Alternative Library Instruction Models, or What Happens When You Want Back Out

I’ve been an instruction librarian since 2007, and over the years my perspective on library instruction has shifted from

How can I convince my liaison department faculty to schedule a class?
How can I make my classes more scaffolded within the curriculum?
How can I possibly do all of this teaching in one semester and get my other work done too?

The more experienced librarians reading this blog post might cry “BURNOUT!” but I am beginning to think that there’s a larger structural issue with library instruction programs like mine (and perhaps like yours as well).

The Set Up

I work at a small, public, liberal arts college that prides itself on its focus on teaching, undergraduate research, and close academic relationships between faculty and students. Librarians are 12 month tenure-track faculty, and although we don’t typically teach credit-bearing courses, we are heavily involved in the traditional “librarian-as-guest-lecturer” model of library instruction. I use the phrase “library instruction” because as much as I want to say we have an “information literacy education” program we aren’t quite there yet. My colleagues and I work with every section of incoming first year and transfer student liberal arts seminars (required for all new students) as well as multiple classes in multiple liaison departments. We’ve hit a point where our seminar involvement pretty much takes over our entire existence each fall semester, to the detriment of our other teaching, to say nothing of our other professional responsibilities, service, and scholarship. I’ve tried creating banks of activities based on our much-reduced information literacy learning outcomes so that my colleagues could plug-and-teach more easily, but the uniqueness of each seminar section makes it difficult to follow any kind of scripted lesson plan for all sections.

If the world is as wonderful a place as I hope it to be, I will likely be on sabbatical next academic year, leaving my colleagues–or, if we’re lucky, a visiting librarian–to absorb my teaching responsibilities (sorry, friends). As my library’s unofficial instruction coordinator, I realize that even with an extra teaching librarian we’d still be stretched far too thin to actually make a dent in the amount of work we put into these seminars. So…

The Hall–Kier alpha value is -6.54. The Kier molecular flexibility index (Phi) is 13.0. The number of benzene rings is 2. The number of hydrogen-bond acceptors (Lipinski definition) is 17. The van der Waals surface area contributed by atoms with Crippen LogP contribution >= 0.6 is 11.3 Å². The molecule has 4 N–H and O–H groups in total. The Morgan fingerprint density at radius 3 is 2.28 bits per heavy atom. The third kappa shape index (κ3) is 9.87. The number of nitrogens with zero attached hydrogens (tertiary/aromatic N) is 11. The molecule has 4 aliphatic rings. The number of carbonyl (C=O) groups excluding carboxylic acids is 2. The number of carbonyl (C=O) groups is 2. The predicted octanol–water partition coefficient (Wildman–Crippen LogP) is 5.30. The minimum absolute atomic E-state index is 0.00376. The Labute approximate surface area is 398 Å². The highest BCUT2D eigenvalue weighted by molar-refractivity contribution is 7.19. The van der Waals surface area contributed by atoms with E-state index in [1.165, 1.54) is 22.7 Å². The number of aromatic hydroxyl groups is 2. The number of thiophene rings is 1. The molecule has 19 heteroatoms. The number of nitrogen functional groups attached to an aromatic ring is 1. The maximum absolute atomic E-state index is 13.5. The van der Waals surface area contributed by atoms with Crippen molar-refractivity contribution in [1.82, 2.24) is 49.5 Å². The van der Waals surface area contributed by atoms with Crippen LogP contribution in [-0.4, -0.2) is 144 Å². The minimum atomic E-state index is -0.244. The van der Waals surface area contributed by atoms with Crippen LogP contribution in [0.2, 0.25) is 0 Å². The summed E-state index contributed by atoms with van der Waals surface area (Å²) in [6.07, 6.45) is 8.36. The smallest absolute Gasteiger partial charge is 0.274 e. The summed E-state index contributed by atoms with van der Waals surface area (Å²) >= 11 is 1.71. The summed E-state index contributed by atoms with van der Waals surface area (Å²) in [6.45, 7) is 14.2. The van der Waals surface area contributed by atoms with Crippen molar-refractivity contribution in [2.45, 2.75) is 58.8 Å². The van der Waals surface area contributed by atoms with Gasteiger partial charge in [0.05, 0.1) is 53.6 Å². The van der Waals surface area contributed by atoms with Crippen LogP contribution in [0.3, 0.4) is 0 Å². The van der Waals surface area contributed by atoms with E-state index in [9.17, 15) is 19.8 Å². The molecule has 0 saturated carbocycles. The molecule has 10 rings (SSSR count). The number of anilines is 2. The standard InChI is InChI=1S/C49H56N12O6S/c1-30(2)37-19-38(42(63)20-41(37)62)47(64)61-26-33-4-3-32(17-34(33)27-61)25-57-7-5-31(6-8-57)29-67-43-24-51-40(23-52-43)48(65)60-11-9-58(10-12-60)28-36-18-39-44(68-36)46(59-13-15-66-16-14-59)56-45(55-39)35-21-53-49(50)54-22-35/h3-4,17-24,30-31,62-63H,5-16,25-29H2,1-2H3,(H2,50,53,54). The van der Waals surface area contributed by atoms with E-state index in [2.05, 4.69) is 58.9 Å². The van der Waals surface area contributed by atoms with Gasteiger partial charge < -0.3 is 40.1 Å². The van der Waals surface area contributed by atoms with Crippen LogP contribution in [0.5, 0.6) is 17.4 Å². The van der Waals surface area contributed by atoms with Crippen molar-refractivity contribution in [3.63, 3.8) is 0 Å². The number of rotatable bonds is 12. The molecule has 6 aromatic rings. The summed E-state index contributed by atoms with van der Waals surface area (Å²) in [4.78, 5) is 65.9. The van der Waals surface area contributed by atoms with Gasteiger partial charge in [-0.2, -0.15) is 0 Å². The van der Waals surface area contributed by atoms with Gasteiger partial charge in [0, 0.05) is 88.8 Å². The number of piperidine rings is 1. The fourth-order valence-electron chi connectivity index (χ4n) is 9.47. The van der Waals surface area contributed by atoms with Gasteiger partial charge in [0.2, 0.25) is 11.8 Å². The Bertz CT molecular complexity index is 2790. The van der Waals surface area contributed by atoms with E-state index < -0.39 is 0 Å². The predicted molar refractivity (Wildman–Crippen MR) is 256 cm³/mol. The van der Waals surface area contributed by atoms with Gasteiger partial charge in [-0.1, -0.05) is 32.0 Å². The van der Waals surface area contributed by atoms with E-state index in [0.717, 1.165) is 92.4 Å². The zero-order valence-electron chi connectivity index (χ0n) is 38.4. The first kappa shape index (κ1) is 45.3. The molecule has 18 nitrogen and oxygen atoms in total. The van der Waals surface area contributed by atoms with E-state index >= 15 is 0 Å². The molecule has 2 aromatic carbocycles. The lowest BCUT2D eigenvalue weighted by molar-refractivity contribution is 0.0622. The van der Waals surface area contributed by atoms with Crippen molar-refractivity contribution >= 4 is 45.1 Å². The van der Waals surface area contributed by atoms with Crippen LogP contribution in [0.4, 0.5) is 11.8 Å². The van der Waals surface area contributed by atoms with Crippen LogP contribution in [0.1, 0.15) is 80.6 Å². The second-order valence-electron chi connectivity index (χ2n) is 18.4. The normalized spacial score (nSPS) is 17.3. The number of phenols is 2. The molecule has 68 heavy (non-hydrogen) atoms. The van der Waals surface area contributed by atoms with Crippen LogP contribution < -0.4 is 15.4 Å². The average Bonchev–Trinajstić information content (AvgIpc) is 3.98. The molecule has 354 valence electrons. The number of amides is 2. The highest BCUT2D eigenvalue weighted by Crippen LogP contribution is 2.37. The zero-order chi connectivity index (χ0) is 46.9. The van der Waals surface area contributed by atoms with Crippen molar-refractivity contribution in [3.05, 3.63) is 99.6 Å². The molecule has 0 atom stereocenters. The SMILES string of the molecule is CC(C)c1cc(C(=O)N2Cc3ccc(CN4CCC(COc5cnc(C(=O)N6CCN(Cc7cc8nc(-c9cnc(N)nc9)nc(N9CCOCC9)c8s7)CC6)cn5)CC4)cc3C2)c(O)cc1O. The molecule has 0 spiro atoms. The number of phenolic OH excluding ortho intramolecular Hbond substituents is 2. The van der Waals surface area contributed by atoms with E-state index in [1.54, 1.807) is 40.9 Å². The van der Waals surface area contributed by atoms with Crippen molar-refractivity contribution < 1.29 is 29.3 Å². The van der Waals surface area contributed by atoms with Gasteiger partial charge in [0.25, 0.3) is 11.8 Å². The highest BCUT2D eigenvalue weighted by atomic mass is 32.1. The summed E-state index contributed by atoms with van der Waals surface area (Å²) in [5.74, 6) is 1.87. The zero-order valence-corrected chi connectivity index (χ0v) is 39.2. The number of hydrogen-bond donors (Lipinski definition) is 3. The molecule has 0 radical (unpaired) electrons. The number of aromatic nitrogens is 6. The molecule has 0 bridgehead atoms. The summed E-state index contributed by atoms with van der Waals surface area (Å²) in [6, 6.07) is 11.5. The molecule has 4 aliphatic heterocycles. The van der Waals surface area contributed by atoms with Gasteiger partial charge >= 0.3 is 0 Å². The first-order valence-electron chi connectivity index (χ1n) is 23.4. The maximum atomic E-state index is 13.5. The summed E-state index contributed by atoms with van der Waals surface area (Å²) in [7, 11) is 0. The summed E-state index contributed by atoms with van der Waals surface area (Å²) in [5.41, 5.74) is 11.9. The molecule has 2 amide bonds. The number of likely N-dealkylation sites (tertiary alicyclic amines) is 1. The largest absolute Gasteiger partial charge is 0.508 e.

What’s a Library Instruction Coordinator to Do?

I was professionally “raised” on the library instruction model that praised getting into as many research-based classes as you possibly can, because doing so would help students become better researchers and faculty better understand the importance of information literacy. I don’t buy this at all anymore. I feel like it puts librarians in an odd (perhaps even subservient) role and just isn’t pedagogically sound. What’s the point of teaching ALL THE THINGS ALL THE TIME? That just leads to repetition and, well, burnout.

That said, curriculum mapping is hard. Unless information literacy is built into the college’s curriculum from the top down (see Champlain College’s Core Curriculum sequence for scaffolding IL dreams), Major and Core Curricula are often unwieldy and not necessarily conducive to sequential information literacy integration. Plus doing so is not  a guarantee that teaching loads for librarians will be manageable and sustainable.

I know some libraries have pulled out of face-to-face instruction for first year courses like seminars and English Composition altogether, in favor of web-based tutorials or LMS embedded modules. Others hire one person to do all instruction for that particular course, and still others, like mine, split up the course load among all teaching librarians.

One way that our first year and transfer seminar is unique is that each section has a dedicated Peer Mentor–an upperclass student who takes the course and serves in this oddly defined role of part teaching assistant, part model student, part emotional support person. A visit to Swarthmore College last month, which has a wonderful peer research and information associates program, has me thinking about ways in which the Peer Mentors could take on many of the more mechanical teaching tasks that we as librarians are doing now. This would include things like introducing students to the discovery layer, databases, catalog, and interlibrary loan. We could then, as a library faculty, develop assignments, activities, and lesson plans to share with seminar instructors to integrate information literacy into their pedagogy.

I wonder if that’s going against one of librarianship’s sacred cows. Non-librarians teaching information literacy???? Gasp! Cringe! Ack! But I think it would free my colleagues and I up to work more thoughtfully with our liaison departments both in and outside of the classroom and develop a pedagogy of information literacy that best meets their needs.

My goal for the spring is to investigate pedagogy / library instruction models at other small colleges for ideas and inspiration, and create a plan for fall 2017. I’m curious to hear from readers who are perhaps in similar instruction predicaments. What’s worked for you?

3 thoughts on “Alternative Library Instruction Models, or What Happens When You Want Back Out

  1. We’ve successfully used student peer mentors for instruction for a while. It is still quite a bit of work (you have to hire and train and support them), but it’s different work and allows greater instruction reach for the effort. I’ve also learned a lot from the peer mentors, which has helped my own instruction. I’m happy to share details if you’re interested.

  2. I’d love to hear more about your peer mentor program, Etta. I’ll send you an email. Thank you for commenting!

Leave a Reply

Your email address will not be published. Required fields are marked *